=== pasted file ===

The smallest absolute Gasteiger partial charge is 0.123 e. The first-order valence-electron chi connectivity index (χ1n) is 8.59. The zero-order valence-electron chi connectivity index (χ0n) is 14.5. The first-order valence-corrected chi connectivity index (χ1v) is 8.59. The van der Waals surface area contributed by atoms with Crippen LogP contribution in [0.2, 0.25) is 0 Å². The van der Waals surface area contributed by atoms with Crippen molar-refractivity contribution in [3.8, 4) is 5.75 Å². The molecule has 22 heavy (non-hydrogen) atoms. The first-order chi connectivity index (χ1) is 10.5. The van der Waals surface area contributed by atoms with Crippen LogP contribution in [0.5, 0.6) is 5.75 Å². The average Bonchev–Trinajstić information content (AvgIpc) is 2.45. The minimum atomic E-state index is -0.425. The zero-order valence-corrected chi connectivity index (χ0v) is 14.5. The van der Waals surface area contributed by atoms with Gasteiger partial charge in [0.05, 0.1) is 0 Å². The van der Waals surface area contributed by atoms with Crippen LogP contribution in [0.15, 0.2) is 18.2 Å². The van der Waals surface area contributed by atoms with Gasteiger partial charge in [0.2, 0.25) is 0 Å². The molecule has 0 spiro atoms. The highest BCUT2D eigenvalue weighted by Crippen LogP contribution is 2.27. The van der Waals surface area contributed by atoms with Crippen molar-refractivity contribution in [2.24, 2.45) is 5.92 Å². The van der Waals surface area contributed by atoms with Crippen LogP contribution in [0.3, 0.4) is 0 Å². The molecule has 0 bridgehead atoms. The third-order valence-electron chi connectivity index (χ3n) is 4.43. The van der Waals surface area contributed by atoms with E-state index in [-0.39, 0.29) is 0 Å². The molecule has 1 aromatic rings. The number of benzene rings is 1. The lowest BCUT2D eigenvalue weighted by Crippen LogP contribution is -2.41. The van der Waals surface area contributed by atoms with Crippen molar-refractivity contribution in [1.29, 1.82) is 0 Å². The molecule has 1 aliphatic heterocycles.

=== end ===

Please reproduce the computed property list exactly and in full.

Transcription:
The smallest absolute Gasteiger partial charge is 0.123 e. The first-order valence-electron chi connectivity index (χ1n) is 8.59. The zero-order valence-electron chi connectivity index (χ0n) is 14.5. The first-order valence-corrected chi connectivity index (χ1v) is 8.59. The van der Waals surface area contributed by atoms with Crippen LogP contribution in [0.2, 0.25) is 0 Å². The van der Waals surface area contributed by atoms with Crippen molar-refractivity contribution in [3.8, 4) is 5.75 Å². The molecule has 22 heavy (non-hydrogen) atoms. The first-order chi connectivity index (χ1) is 10.5. The van der Waals surface area contributed by atoms with Crippen LogP contribution in [0.5, 0.6) is 5.75 Å². The average Bonchev–Trinajstić information content (AvgIpc) is 2.45. The minimum atomic E-state index is -0.425. The zero-order valence-corrected chi connectivity index (χ0v) is 14.5. The van der Waals surface area contributed by atoms with Gasteiger partial charge in [0.05, 0.1) is 0 Å². The van der Waals surface area contributed by atoms with Crippen LogP contribution in [0.15, 0.2) is 18.2 Å². The van der Waals surface area contributed by atoms with Gasteiger partial charge in [0.2, 0.25) is 0 Å². The molecule has 0 spiro atoms. The highest BCUT2D eigenvalue weighted by Crippen LogP contribution is 2.27. The van der Waals surface area contributed by atoms with Crippen molar-refractivity contribution in [2.24, 2.45) is 5.92 Å². The van der Waals surface area contributed by atoms with Crippen LogP contribution in [0.3, 0.4) is 0 Å². The molecule has 0 bridgehead atoms. The third-order valence-electron chi connectivity index (χ3n) is 4.43. The van der Waals surface area contributed by atoms with E-state index in [-0.39, 0.29) is 0 Å². The molecule has 1 aromatic rings. The number of benzene rings is 1. The lowest BCUT2D eigenvalue weighted by Crippen LogP contribution is -2.41. The van der Waals surface area contributed by atoms with Crippen molar-refractivity contribution in [1.29, 1.82) is 0 Å². The molecule has 1 aliphatic heterocycles.